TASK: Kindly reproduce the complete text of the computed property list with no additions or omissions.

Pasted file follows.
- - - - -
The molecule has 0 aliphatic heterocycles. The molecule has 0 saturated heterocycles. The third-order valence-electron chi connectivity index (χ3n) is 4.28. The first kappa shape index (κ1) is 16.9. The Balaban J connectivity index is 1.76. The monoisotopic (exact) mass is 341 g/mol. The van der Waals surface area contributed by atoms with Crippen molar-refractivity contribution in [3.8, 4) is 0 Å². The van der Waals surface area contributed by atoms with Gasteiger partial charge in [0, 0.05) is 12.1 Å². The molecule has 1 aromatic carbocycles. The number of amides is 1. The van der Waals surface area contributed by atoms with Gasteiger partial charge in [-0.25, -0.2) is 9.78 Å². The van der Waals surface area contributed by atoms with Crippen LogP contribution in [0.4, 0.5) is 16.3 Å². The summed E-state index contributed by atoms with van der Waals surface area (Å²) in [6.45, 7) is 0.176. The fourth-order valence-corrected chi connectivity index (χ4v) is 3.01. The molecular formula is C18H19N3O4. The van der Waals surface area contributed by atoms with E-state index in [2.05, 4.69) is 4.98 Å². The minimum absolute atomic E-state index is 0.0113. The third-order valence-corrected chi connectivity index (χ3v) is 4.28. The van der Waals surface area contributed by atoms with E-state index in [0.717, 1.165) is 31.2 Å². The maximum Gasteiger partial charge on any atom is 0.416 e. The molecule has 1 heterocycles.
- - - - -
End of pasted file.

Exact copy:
The molecule has 0 aliphatic heterocycles. The molecule has 0 saturated heterocycles. The third-order valence-electron chi connectivity index (χ3n) is 4.28. The first kappa shape index (κ1) is 16.9. The Balaban J connectivity index is 1.76. The monoisotopic (exact) mass is 341 g/mol. The van der Waals surface area contributed by atoms with Crippen molar-refractivity contribution in [3.8, 4) is 0 Å². The van der Waals surface area contributed by atoms with Gasteiger partial charge in [0, 0.05) is 12.1 Å². The molecule has 1 aromatic carbocycles. The number of amides is 1. The van der Waals surface area contributed by atoms with Gasteiger partial charge in [-0.25, -0.2) is 9.78 Å². The van der Waals surface area contributed by atoms with Crippen LogP contribution in [0.4, 0.5) is 16.3 Å². The summed E-state index contributed by atoms with van der Waals surface area (Å²) in [6.45, 7) is 0.176. The fourth-order valence-corrected chi connectivity index (χ4v) is 3.01. The molecular formula is C18H19N3O4. The van der Waals surface area contributed by atoms with E-state index in [2.05, 4.69) is 4.98 Å². The minimum absolute atomic E-state index is 0.0113. The third-order valence-corrected chi connectivity index (χ3v) is 4.28. The van der Waals surface area contributed by atoms with E-state index in [0.717, 1.165) is 31.2 Å². The maximum Gasteiger partial charge on any atom is 0.416 e. The molecule has 1 heterocycles.